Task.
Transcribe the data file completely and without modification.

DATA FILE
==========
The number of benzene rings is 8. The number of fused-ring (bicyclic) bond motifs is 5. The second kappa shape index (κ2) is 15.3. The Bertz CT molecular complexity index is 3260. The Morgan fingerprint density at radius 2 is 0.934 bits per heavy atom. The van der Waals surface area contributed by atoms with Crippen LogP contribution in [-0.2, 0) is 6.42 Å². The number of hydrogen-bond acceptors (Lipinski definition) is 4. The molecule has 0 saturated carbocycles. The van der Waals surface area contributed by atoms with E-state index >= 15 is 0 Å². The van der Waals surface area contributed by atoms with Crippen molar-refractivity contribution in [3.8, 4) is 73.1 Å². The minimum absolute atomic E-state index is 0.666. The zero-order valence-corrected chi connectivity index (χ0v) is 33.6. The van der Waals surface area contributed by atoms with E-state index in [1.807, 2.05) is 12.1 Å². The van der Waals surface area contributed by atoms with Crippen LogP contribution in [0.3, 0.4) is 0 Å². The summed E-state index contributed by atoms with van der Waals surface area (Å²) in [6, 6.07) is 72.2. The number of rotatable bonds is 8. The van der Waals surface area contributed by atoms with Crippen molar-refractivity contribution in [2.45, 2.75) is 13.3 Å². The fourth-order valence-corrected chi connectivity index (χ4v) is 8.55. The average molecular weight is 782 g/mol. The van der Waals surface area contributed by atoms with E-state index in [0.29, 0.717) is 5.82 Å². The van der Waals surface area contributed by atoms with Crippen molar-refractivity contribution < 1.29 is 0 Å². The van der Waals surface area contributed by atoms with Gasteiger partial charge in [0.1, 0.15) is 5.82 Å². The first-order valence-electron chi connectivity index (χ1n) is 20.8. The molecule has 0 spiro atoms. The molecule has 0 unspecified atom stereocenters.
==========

The number of benzene rings is 8. The number of fused-ring (bicyclic) bond motifs is 5. The second kappa shape index (κ2) is 15.3. The Bertz CT molecular complexity index is 3260. The Morgan fingerprint density at radius 2 is 0.934 bits per heavy atom. The van der Waals surface area contributed by atoms with Crippen LogP contribution in [-0.2, 0) is 6.42 Å². The number of hydrogen-bond acceptors (Lipinski definition) is 4. The molecule has 0 saturated carbocycles. The van der Waals surface area contributed by atoms with E-state index >= 15 is 0 Å². The van der Waals surface area contributed by atoms with Crippen molar-refractivity contribution in [3.8, 4) is 73.1 Å². The minimum absolute atomic E-state index is 0.666. The zero-order valence-corrected chi connectivity index (χ0v) is 33.6. The van der Waals surface area contributed by atoms with E-state index in [1.807, 2.05) is 12.1 Å². The van der Waals surface area contributed by atoms with Crippen LogP contribution in [0.3, 0.4) is 0 Å². The summed E-state index contributed by atoms with van der Waals surface area (Å²) in [6, 6.07) is 72.2. The number of rotatable bonds is 8. The van der Waals surface area contributed by atoms with Crippen molar-refractivity contribution in [2.45, 2.75) is 13.3 Å². The fourth-order valence-corrected chi connectivity index (χ4v) is 8.55. The average molecular weight is 782 g/mol. The van der Waals surface area contributed by atoms with E-state index in [0.29, 0.717) is 5.82 Å². The van der Waals surface area contributed by atoms with Crippen molar-refractivity contribution < 1.29 is 0 Å². The van der Waals surface area contributed by atoms with Gasteiger partial charge in [0.1, 0.15) is 5.82 Å². The first-order valence-electron chi connectivity index (χ1n) is 20.8. The molecule has 0 spiro atoms. The molecule has 0 unspecified atom stereocenters.